Implementation resources and tools
This page suggests select tools, resources, and packages to support country implementation of key quality of care approaches.
Materials to support implementation of promising approaches to strengthen respectful care at the country level include the following. Some of these select tools are related to implementation research for respectful care, and some support programming that includes a focus on respectful care:
- The RMC Operational Guidance guides program managers and local stakeholder counterparts through a flexible process of designing, implementing, and monitoring respectful care efforts based on a deep understanding of the local context. It is available in English, French, and Spanish. Briefs for the operational guidance are also available in English, French, and Spanish.
- The WHO QoC Network has developed a monitoring framework (and country implementation guidance) which builds on the WHO maternal and newborn quality standards and measures, and includes illustrative indicators for each WHO quality statement. The QoC Monitoring Framework includes ‘common measures’ and a flexible catalogue of QI measures that encompass quality statements under experience of care standards four, five, and six. The monitoring framework is a useful resource for MNH policy-makers and program implementers.)
- Approaching Implementation of Respectful Maternity Care in Humanitarian Settings, written by the IAWG Maternal and Newborn Health sub working group outlines interventions implemented in stable settings that maternal and newborn health (MNH) providers and program managers in crisis-affected settings have identified as promising strategies for humanitarian settings. While RMC is being incorporated in some humanitarian and fragile settings, more evidence around the implementation and effectiveness of these interventions for diverse populations including host communities, refugees, internally displaced persons, young mothers, and other vulnerable groups is needed. This brief can be used as a tool to improve and promote RMC in fragile and conflict-affected settings.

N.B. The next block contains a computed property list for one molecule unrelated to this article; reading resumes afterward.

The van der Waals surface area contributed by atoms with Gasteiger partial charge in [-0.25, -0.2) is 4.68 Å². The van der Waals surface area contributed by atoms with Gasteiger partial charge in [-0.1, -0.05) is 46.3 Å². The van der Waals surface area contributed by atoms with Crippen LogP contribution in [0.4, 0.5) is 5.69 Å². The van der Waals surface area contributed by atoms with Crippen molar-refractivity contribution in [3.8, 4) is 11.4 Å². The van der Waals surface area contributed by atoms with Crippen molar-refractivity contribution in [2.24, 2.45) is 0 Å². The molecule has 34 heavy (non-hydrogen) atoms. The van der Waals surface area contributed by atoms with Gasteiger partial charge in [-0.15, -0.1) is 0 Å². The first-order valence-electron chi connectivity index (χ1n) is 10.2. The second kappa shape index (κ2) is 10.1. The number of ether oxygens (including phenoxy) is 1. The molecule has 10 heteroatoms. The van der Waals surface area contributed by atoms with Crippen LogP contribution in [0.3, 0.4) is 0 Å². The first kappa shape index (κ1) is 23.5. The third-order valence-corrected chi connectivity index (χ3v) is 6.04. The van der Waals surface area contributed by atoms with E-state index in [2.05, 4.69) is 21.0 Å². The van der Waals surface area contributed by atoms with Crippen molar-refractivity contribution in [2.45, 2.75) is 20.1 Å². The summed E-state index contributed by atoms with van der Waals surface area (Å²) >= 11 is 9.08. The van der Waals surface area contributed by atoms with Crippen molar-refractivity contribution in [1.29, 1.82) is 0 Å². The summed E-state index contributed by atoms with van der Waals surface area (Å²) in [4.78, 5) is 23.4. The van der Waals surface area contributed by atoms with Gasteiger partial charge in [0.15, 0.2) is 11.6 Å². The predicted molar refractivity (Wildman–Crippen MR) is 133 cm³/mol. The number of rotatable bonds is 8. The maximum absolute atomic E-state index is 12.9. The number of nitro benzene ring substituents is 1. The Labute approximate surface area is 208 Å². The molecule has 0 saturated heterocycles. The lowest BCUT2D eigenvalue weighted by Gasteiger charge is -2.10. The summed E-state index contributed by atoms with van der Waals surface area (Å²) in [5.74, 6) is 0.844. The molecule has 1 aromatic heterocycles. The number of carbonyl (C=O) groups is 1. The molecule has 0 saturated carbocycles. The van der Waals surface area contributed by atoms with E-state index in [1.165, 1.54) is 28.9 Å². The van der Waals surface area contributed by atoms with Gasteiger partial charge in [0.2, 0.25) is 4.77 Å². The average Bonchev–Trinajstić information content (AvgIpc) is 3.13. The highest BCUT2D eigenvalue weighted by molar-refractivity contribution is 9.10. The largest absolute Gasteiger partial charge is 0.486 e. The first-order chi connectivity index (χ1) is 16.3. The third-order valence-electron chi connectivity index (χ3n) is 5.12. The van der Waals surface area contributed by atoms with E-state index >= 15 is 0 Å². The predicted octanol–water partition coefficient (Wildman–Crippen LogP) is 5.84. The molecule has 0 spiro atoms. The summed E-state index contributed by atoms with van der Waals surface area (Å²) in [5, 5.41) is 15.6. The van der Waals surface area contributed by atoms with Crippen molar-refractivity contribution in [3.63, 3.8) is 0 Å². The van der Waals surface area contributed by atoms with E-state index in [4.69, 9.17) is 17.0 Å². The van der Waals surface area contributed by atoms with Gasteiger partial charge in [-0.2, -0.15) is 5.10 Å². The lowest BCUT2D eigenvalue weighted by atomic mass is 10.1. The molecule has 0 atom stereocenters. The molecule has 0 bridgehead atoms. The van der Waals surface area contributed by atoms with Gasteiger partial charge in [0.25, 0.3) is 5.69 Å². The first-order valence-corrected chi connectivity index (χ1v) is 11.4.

Additional tools developed within projects focused on respectful care that support the design and implementation of interventions to promote respectful care for women and newborns and reduce mistreatment include:
- AMDD’s Staha project systematically studies the types, prevalence, and root causes of disrespectful and abusive maternity care experiences and interventions to reduce D&A practices. Their website includes links to tools used in AMDD’s first study of disrespect and abuse (D&A) of women during facility birth. The tools have since been applied to research into the prevalence of D&A in other contexts.